Depending on the stress, plasma membrane alterations activate or inhibit yeast target of rapamycin (TOR) complex 2, which, in turn, upregulates or downregulates the activity of its essential downstream effector, protein kinase Ypk1. Through phosphorylation of multiple substrates, Ypk1 controls many processes that restore homeostasis. One such substrate is protein kinase Fpk1, which is negatively regulated by Ypk1. Fpk1 phosphorylates and stimulates flippases that translocate aminoglycerophospholipids from the outer to the inner leaflet of the plasma membrane. Fpk1 has additional roles, but other substrates were uncharacterized. We show that Fpk1 phosphorylates and inhibits protein kinase Akl1, related to protein kinases Ark1 and Prk1, which modulate the dynamics of actin patch-mediated endocytosis. Akl1 has two Fpk1 phosphorylation sites (Ark1 and Prk1 have none) and is hypophosphorylated when Fpk1 is absent. Conversely, under conditions that inactivate TORC2-Ypk1 signaling, which alleviates Fpk1 inhibition, Akl1 is hyperphosphorylated. Monitoring phosphorylation of known Akl1 substrates (Sla1 and Ent2) confirmed that Akl1 is hyperactive when not phosphorylated by Fpk1. Fpk1-mediated negative regulation of Akl1 enhances endocytosis, because an Akl1 mutant immune to Fpk1 phosphorylation causes faster dissociation of Sla1 from actin patches, confers elevated resistance to doxorubicin (a toxic compound whose entry requires endocytosis), and impedes Lucifer yellow uptake (a marker of fluid phase endocytosis). Thus, TORC2-Ypk1, by regulating Fpk1-mediated phosphorylation of Akl1, adjusts the rate of endocytosis.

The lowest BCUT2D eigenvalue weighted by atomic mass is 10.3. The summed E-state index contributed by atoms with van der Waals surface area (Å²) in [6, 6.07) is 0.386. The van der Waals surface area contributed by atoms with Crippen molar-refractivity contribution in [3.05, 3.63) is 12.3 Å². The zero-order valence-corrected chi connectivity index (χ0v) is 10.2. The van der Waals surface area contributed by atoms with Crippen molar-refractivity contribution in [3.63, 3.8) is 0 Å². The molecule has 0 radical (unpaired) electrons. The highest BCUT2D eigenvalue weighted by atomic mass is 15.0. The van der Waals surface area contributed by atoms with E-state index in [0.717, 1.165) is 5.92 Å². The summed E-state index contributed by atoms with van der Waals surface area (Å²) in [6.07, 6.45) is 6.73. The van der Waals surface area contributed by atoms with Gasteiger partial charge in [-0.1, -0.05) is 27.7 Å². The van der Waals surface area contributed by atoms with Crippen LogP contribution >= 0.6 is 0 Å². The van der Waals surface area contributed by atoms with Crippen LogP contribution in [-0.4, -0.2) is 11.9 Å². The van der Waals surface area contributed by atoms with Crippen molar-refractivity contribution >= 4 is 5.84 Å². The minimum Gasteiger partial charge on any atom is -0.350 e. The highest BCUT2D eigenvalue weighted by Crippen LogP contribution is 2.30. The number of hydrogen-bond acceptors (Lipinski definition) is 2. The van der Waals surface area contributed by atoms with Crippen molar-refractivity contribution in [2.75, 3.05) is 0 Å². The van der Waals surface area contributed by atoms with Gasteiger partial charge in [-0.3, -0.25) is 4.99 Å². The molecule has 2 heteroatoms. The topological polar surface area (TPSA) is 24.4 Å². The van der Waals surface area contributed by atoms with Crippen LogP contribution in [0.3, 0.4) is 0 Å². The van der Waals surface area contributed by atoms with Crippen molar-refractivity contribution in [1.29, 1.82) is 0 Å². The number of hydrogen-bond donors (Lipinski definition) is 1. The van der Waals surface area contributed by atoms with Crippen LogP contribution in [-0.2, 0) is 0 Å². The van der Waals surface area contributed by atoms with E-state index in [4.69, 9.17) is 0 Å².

View details for DOI 10.1128/MCB.00627-16

    View details for Web of Science ID 000397578200010

    View details for PubMedID 28069741

    View details for PubMedCentralID PMC5359421

  • Transforming growth factor-beta 1 delivery from microporous scaffolds decreases inflammation post-implant and enhances function of transplanted islets BIOMATERIALS Liu, J. H., Zhang, J., Zhang, X., Hlavaty, K. A., Ricci, C. F., Leonard, J. N., Shea, L. D., Gower, R. 2016; 80: 11–19

    Abstract